WattElse has been invited by the Nature and Forest Department of Nivelles and the non-profit organisation Dyle Environnement to study the technical and economic feasibility of installing renewable energy production units to supply a water pumping system for water basins of the former sugar factory of Genappe.
A remarkable biodiversity
Since the closure of the sugar refinery, the site has been reassigned to a nature reserve. Indeed, it counts the presence of many old settling ponds which were used by the old sugar factory to treat the residues of the production of sugar. The presence of these basins and wetlands has contributed to the development of a remarkable biodiversity in this area. However, the relief of the site and the dry climatic conditions result in the drying of most basins during all or part of the year. Therefore, the site managers would like to set up a pumping system to supply water to the upper basins of the site from the downstream basin in order to develop mudflats, rich in biodiversity.
The design of the pumping system
The first part of the mission consisted of sizing of the pumping system. To do this, we determined the route of the pipes to connect the lower basin to the two upper basins. In total, 755 m of pipeline will have to be installed of which 150 m buried. After determining the route, we evaluated the head losses to overcome the difference in height between the lower basin and the upper basins and calculate the optimal diameter of the piping to be installed. Third, we analysed existing pumping systems capable of pumping between 50 m³ per our and 100,000 m³ per year. For this type of application, 2 solutions are available on the market: submerged and surface pumps. Following our analysis, the installation of two submerged pumps of 8 kW was favored for their lower cost, their good frost resistance and the fact that it is not necessary to install a pipeline between the source and pump.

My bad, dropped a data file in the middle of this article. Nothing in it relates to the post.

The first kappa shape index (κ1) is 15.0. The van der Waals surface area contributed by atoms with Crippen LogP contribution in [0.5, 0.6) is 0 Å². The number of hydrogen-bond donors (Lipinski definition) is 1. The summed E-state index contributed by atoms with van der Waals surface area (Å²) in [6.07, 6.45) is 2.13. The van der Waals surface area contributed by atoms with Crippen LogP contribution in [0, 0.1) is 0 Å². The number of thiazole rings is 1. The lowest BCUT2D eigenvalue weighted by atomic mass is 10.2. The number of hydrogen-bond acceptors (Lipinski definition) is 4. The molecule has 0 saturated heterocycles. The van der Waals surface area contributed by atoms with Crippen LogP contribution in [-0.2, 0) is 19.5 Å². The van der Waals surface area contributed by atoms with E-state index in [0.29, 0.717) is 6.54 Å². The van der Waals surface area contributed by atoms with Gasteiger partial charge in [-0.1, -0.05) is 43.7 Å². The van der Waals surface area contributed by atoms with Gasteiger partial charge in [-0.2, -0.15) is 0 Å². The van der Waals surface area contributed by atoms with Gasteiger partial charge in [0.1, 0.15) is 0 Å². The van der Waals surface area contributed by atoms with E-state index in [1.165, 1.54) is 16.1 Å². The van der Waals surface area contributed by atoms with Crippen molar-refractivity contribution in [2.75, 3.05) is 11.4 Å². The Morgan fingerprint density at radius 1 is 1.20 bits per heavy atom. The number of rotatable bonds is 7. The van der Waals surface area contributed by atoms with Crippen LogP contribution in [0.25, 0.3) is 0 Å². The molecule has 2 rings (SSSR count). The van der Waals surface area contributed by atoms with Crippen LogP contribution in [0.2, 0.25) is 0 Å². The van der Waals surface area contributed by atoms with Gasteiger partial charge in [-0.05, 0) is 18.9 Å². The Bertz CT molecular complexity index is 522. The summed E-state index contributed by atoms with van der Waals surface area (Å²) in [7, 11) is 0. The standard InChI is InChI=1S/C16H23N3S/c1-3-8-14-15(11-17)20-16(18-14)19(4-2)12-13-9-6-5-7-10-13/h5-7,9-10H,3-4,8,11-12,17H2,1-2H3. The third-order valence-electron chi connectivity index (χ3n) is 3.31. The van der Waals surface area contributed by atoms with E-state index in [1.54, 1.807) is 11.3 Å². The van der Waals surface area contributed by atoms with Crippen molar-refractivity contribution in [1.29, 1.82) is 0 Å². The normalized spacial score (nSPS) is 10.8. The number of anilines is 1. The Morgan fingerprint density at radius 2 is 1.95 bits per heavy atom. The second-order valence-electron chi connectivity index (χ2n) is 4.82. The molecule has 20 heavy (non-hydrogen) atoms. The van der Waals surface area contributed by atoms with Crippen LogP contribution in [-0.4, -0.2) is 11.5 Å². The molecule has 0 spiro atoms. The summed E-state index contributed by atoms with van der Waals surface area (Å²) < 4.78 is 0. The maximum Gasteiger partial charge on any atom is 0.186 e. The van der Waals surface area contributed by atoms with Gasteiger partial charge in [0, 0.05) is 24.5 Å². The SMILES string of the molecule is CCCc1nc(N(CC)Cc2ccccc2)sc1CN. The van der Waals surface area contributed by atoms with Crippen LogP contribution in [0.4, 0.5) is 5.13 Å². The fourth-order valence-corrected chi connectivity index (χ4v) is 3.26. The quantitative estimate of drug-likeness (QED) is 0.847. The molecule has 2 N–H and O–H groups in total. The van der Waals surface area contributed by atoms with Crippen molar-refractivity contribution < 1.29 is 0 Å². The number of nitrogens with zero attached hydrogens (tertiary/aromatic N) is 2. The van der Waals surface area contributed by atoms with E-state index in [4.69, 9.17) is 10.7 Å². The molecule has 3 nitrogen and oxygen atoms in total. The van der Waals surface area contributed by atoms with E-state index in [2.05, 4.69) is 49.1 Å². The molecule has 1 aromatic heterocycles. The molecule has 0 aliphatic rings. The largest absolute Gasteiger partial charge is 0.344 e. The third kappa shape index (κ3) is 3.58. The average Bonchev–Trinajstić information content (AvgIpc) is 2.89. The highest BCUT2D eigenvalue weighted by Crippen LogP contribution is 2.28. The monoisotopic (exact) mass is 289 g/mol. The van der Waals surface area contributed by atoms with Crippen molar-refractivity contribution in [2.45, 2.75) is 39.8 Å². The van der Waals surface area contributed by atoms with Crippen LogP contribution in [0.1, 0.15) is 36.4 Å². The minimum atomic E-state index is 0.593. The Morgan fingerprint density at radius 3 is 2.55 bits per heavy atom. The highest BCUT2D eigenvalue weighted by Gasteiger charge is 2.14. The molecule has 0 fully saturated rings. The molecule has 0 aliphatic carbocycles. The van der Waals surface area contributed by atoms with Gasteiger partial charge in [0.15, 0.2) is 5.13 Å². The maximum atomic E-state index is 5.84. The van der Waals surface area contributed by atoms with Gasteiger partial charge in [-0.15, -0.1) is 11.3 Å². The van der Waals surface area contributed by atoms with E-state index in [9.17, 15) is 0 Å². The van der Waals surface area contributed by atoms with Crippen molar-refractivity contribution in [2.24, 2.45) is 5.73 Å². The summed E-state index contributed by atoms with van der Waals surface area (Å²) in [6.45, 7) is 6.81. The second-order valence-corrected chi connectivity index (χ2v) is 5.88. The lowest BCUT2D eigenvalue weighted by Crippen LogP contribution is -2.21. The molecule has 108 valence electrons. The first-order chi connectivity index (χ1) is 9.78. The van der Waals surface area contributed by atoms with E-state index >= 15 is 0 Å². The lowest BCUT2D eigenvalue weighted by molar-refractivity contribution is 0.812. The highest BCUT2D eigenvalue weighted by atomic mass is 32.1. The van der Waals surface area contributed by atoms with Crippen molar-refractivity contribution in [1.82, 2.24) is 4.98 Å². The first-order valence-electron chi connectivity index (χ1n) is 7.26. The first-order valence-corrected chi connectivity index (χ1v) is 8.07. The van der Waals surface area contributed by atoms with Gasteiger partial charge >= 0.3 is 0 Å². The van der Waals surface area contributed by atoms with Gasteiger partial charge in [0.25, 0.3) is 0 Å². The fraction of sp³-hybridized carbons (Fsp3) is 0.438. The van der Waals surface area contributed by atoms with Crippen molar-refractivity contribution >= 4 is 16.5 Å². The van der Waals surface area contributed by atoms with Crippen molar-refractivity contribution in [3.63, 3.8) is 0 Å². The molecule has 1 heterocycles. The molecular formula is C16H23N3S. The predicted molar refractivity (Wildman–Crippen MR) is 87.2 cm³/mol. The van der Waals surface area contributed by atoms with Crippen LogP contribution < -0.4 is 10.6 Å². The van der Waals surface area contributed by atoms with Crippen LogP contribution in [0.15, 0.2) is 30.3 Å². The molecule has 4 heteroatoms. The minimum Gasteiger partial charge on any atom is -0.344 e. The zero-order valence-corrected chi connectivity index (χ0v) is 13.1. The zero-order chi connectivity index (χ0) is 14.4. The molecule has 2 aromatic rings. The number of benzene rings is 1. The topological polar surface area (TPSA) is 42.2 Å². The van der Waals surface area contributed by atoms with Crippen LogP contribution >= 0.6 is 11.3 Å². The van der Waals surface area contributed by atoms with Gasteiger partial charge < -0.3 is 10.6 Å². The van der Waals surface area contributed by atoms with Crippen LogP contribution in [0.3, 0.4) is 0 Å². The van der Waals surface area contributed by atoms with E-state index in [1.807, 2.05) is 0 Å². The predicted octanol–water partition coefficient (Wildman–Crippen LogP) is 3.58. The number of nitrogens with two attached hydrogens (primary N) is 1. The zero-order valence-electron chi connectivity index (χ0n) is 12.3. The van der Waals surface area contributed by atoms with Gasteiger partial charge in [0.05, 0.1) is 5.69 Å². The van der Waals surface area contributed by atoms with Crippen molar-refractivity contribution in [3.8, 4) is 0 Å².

Toward energy autonomy
The second part of the mission aimed to study the possibility of ensuring the operation of pumps by renewable energies. Three options were modelled: solar panels, small wind and the installation of a hydroelectric turbine. These different options have been compared to the conventional connection solution to the power grid.
In terms of solar potential, an optimum of 24 kWp of photovoltaic installation was determined. The energy produced by the installation would be self-consumed at the site by at least 96%, the balance not being valued. The installation, placed on the ground, would be equipped with a system of anti-vandalism.
At the level of the small wind turbine, a vertical axis wind turbine could also provide the electricity needed to operate the system. An optimal power of 22 kW was determined and the height of the mast would culminate at 24m. The energy produced by this wind turbine would cover the energy needs of the pumps mainly during the winter. This solution also involves the installation of an electrical cable between the highest point of the site (location of the wind turbine) and the lower basin.
The hydroelectric option was quickly discarded because the vertical drop and the flow observed on the rivers near the site are not enough to operate a hydroelectric turbine.
The solar system is advantageous in most criteria. Indeed, it has a life of 25 years which is enough for this project. In addition, it stands out from other renewable solutions by its cost (26% of the investment profitable in 6 years), low maintenance costs given the absence of wear parts and its limited environmental impact since its installation does not require the use of concrete or the artificialisation of the soil.
At present, the DNF will take steps to find financing to cover the costs associated with the pumping and photovoltaic power generation system estimated at € 157,000.
We wish them much success in carrying out their project.